In defence of 'The Killing' and why you should watch 'Forbrydelsen', the series that gave violent and angry birth to the much-maligned American adaptation.
It’s a tale of one murder, told two different ways; 'Forbrydelsen', the Danish drama that captivated audiences globally, and 'The Killing', the American version spawned by 'Forbrydelsen', which recently completed its run on SoHo.
'The Killing' was given a bit of rough treatment in the U.S. over the course of its two seasons.
Viewers’ whinged as a new suspect appeared to pop up each week, sending detectives Linden and Holder on increasingly wilder goose chases.There was further petulant sulking when the killer, of said Killing, wasn’t revealed in the final episode of season one, despite the very public announcement of a second season.
Critics and viewers were genuinely outraged and complained that they had been misled when the case wasn’t tidily wrapped up at the conclusion of the first season.
So incensed were some viewers in the U.S. that they turned off in their droves as the second season commenced, numbers dropping by 30%.Maybe we’re in the minority but we enjoyed 'The Killing'; it was suspenseful, moody and genuinely gripping with some great performances from under appreciated actors.
It shared not only an environment, the eerie backdrop of the Pacific Northwest but an intrigue of the kind that accompanied 'Twin Peaks', with its "Who Killed Rosie Larsen?" tagline mirroring the buzz the "Who Killed Laura Palmer" storyline generated in the first season of David Lynch’s seminal drama, before it turned gloriously weird.
The gripes directed at the series are puzzling, any crime drama needs multiple suspects to drive the suspense; something one of the greatest mystery authors of all time, Agatha Christie, knew and used to great effect.
Why anyone believed the crime would be solved in the first season with a second on its way is a mystery in of itself. Perhaps our attention spans have diminished so greatly that we can no longer sustain interest over more than 13 episodes.
When there’s a host of drab, rehashed crime dramas out there, 'The Killing' really didn’t deserve the vitriol directed at the American version and its producer Veena Sud, who was shocked at the backlash.
"I was definitely surprised by the level of expectation of closure. I didn’t expect the expectation."
"I was surprised initially and sad because we had planned from the very beginning to make this a two-season murder mystery," Sud says.
Perhaps the reason behind the negative reaction to 'The Killing' was the expectation placed upon it by the big snow boots it had to fill.'Forbrydelsen' (which actually translates as The Crime) is one of the most successful foreign language TV series of all time.
Prince Charles and Camilla count themselves amongst its fans, and Camilla was beside herself when Sofie Grabol, who plays detective Sarah Lund, presented her with a traditional Faroese sweater like the one she wears.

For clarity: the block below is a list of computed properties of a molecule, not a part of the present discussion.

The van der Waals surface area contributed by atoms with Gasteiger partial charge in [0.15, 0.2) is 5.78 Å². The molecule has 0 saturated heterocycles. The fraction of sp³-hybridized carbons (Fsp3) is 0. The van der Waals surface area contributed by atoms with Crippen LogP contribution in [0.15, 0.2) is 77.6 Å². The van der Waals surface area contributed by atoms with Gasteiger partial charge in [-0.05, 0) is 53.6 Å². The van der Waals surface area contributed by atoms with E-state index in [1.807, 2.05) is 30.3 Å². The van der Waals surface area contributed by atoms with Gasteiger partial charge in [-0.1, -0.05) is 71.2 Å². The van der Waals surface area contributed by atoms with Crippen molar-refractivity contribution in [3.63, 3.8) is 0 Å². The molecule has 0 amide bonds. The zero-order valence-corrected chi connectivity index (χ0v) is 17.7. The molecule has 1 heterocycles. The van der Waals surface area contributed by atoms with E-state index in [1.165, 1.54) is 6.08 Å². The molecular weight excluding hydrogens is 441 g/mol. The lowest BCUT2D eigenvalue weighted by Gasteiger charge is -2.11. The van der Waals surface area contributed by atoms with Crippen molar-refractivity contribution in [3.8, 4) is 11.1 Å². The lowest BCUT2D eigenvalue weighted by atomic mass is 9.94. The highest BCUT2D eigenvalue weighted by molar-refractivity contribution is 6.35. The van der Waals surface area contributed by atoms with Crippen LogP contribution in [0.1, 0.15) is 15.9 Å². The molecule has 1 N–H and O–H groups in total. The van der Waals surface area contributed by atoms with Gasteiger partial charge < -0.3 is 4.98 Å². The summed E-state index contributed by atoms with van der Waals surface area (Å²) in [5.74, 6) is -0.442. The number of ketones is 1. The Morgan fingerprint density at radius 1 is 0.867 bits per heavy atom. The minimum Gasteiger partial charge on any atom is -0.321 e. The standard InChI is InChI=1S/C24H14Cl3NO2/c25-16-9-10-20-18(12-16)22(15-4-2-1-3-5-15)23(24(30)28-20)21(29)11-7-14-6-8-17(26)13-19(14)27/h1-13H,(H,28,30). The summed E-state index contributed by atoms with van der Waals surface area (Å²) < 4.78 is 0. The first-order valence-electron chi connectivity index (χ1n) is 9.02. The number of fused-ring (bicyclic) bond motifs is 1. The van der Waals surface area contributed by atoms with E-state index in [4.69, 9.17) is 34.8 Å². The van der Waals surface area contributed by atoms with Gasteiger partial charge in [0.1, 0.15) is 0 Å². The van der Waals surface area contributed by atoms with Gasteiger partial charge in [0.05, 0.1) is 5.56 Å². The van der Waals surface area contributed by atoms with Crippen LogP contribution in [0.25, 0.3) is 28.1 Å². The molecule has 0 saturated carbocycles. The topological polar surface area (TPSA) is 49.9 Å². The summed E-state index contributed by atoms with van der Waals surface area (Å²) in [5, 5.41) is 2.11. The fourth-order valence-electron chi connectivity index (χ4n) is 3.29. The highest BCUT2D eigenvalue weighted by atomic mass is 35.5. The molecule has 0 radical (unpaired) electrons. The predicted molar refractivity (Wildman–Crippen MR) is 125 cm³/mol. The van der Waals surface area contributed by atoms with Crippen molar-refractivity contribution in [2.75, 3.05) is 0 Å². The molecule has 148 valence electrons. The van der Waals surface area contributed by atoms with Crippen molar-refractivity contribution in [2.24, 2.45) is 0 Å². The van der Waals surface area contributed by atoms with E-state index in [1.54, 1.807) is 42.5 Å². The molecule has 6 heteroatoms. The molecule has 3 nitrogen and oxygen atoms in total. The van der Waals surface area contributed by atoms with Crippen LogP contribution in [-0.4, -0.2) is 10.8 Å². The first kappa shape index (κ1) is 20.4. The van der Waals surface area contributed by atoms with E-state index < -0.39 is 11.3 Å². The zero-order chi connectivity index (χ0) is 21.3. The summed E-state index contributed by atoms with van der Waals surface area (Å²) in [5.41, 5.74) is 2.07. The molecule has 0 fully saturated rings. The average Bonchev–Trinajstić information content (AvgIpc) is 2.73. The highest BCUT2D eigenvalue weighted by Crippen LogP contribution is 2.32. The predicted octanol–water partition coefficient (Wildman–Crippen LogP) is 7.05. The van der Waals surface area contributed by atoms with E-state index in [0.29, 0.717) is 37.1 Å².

So popular was the series in Britain that it was even parodied on 'Absolutely Fabulous', featuring a cameo by actress Sofie Grabol.The first episode of 'Forbrydelsen' is much the same as 'The Killing', but before you start to think that 'The Killing' has just been lifted wholesale from 'Forbrydelsen', musical score, spooky trees, Nordic jumpers and all, there is enough variance to make it a completely different saga; with a different conclusion.
With a larger episode commitment, 'Forbrydelsen' has more time to tell its story and it contains plot strands and characters omitted from 'The Killing'.
In 'Forbrydelsen', our intuitive and obsessive female detective is named Sarah Lund and straight off it’s easy to see where Sarah Linden’s fashion sense for patterned Faroese jumpers derives from.
They’re the same character essentially, but the actresses who portray them have drawn them very differently.Linden’s off-hand icy manner is evident from the start, but Lund begins her case with a different frame of mind, slowly dissolving into herself as the case progresses.
Actress Sofie Grabol inhabited the character of Sarah Lund wholly, recounting how she put a stop to a romantic storyline destined for her character by telling the writers, "You are not doing that. It's a sell-out.' I remember saying: 'I am Clint Eastwood! He doesn't have a girlfriend!"
Lund’s partner Jan Meyer could not be further removed from The Killing’s sidekick, detective Holder.Instead of a brash, impulsive reformed drug addict, Lund’s partner is a family man who plays by the rules.
Not only does 'Forbrydelsen' go down different paths to 'The Killing', it also ventures outside of the city of Copenhagen and abroad as the story veers in a very unexpected direction.
If you didn’t watch 'The Killing', 'Forbrydelsen' will stand alone as the story of a murder with an iceberg-sized conspiracy lurking beneath.
Maybe you caught 'The Killing' on SoHo and want to spot the similarities and the differences of 'Forbrydelsen' for yourself.
Either way, prepare to be sucked down into the rabbit hole and into the warren of plot twists in the greatest TV crime of the century.'Forbrydelsen' - Thursdays at 9.30pm on SoHo